A pilot educational intervention for headache and concussion: The headache and arts program

Author: Minen, Mia T.; Boubour, Alexandra
Language: English
Published: 2018
Source: PubMed Central (PMC)
Online Access: http://www.ncbi.nlm.nih.gov/pmc/articles/PMC5957308/
https://doi.org/10.1212/WNL.0000000000005521
Identification number: ftpubmed:oai:pubmedcentral.nih.gov:5957308

Summary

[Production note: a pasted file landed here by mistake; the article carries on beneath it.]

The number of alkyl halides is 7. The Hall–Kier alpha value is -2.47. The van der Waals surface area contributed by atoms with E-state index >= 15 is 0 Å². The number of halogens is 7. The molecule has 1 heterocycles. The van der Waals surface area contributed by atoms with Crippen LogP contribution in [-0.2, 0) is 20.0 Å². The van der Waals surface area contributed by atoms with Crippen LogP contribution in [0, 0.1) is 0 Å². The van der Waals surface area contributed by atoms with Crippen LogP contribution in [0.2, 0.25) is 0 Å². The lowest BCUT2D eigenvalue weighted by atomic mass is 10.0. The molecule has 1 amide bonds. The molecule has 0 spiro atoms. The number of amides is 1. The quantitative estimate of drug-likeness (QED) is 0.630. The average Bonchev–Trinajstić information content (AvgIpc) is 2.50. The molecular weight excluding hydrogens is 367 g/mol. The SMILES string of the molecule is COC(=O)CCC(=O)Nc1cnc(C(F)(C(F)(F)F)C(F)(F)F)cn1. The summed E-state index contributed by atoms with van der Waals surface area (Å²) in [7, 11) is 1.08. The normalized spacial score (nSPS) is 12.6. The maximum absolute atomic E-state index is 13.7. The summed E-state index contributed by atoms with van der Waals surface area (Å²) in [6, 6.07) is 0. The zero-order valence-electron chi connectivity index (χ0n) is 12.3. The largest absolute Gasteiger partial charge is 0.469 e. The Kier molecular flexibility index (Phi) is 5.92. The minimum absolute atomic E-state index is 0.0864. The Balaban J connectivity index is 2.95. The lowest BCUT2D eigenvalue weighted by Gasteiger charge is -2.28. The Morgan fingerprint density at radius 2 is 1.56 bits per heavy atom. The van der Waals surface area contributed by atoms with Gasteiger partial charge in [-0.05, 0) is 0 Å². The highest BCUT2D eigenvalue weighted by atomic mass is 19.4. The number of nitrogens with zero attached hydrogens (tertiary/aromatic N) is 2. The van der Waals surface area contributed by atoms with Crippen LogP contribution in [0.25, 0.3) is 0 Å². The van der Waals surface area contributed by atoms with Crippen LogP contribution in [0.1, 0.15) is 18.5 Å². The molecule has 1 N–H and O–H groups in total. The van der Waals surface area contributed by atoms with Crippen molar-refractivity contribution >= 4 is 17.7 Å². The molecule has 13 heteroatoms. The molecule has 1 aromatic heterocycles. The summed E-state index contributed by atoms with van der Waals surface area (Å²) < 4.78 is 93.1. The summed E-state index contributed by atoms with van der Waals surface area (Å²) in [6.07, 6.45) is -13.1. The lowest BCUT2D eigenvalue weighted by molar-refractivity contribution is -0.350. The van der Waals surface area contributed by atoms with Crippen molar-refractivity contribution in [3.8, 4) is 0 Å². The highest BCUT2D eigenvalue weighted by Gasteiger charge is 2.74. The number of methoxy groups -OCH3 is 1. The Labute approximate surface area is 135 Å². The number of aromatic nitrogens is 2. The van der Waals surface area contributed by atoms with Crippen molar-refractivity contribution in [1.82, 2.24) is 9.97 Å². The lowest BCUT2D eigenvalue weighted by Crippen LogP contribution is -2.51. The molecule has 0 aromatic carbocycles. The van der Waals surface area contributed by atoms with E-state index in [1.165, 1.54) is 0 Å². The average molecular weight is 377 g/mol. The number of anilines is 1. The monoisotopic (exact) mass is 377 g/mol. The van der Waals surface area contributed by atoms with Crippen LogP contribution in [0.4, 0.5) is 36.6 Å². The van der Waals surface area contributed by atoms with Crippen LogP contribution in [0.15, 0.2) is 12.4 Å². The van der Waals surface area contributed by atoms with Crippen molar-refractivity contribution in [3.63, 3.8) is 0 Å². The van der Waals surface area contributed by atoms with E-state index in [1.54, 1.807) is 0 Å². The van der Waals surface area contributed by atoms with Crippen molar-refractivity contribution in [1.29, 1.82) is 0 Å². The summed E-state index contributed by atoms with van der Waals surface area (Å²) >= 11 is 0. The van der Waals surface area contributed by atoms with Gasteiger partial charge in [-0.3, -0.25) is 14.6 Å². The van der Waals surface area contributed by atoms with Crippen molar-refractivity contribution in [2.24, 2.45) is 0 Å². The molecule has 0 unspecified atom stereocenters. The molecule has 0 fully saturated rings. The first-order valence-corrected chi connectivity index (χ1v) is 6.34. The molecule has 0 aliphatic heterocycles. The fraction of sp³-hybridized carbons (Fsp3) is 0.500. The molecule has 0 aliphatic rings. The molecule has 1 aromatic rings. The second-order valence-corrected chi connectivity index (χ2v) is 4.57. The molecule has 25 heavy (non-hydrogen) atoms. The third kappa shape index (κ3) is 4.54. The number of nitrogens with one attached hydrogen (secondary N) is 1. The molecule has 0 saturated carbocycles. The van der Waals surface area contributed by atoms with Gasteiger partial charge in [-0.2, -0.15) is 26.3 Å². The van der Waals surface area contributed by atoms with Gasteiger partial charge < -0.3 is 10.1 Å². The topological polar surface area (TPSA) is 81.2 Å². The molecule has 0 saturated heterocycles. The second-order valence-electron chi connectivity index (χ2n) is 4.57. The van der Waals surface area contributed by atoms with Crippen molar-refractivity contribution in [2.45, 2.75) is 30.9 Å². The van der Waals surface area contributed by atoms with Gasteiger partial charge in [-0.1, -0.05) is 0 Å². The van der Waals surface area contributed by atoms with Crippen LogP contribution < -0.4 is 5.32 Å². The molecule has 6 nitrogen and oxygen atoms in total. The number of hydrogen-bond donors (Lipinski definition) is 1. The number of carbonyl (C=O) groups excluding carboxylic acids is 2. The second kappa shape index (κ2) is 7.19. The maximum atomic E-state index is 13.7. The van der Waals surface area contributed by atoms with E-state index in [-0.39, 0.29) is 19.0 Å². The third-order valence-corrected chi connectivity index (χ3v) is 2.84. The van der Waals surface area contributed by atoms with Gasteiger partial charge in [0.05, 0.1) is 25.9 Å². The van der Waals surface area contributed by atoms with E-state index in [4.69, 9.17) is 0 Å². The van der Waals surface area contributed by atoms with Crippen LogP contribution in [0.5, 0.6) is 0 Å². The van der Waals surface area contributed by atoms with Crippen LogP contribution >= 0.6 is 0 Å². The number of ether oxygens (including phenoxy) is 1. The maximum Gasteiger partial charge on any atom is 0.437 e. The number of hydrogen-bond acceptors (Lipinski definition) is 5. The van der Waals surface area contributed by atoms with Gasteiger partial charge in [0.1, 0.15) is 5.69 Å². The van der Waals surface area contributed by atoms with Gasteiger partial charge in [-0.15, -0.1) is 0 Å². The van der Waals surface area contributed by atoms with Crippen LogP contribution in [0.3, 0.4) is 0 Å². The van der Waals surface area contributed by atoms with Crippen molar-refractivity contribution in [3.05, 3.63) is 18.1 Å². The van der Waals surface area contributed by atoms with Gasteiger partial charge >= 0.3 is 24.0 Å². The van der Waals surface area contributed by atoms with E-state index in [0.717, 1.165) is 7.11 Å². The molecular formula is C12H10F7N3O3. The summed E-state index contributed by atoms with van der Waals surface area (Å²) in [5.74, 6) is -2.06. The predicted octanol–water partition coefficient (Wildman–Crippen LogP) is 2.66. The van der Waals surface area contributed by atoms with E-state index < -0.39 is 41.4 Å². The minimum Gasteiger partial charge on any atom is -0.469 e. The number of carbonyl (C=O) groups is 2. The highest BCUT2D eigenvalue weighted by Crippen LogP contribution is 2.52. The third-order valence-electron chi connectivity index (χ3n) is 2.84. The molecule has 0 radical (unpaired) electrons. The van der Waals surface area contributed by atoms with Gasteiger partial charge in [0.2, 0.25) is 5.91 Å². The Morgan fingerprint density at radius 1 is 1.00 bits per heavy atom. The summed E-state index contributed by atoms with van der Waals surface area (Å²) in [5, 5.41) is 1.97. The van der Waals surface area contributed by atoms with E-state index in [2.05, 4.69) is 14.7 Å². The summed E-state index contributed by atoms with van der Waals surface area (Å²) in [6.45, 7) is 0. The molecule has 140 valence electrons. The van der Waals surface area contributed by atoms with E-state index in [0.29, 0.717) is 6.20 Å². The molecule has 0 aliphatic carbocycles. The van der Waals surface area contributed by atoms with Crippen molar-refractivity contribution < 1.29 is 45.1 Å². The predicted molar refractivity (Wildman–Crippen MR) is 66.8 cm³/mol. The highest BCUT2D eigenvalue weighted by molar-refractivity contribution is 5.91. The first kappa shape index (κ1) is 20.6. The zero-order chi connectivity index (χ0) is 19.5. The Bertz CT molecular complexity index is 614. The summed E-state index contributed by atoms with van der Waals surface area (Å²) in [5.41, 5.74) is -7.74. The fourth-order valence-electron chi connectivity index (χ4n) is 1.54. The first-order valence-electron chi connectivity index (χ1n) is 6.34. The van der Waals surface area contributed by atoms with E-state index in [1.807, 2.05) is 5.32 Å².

OBJECTIVE: Using a science, technology, engineering, arts, and mathematics (STEAM) curriculum, we developed, piloted, and tested the Headache and Arts Program. This program seeks to increase knowledge and awareness of migraine and concussion among high school students through a visual arts–based curriculum. METHODS: We developed a 2-week Headache and Arts Program with lesson plans and art assignments for high school visual arts classes and an age-appropriate assessment to assess students' knowledge of migraine and concussion. We assessed students' knowledge through (1) the creation of artwork that depicted the experience of a migraine or concussion, (2) the conception and implementation of methods to transfer knowledge gained through the program, and (3) preassessment and postassessment results. The assessment was distributed to all students prior to the Headache and Arts Program. In a smaller sample, we distributed the assessment 3 months after the program to assess longitudinal effects. Descriptive analyses and p values were calculated using SPSS V.24 and Microsoft Excel. RESULTS: Forty-eight students participated in the research program. Students created artwork that integrated STEAM knowledge learned through the program and applied creative methods to teach others about migraine and concussion. At baseline, students' total scores averaged 67.6% correct. Total scores for the longitudinal preassessment, immediate postassessment, and delayed 3-month postassessment averaged 69.4%, 72.8%, and 80.0% correct, respectively. CONCLUSION: The use of a visual arts–based curriculum may be effective for migraine and concussion education among high school students.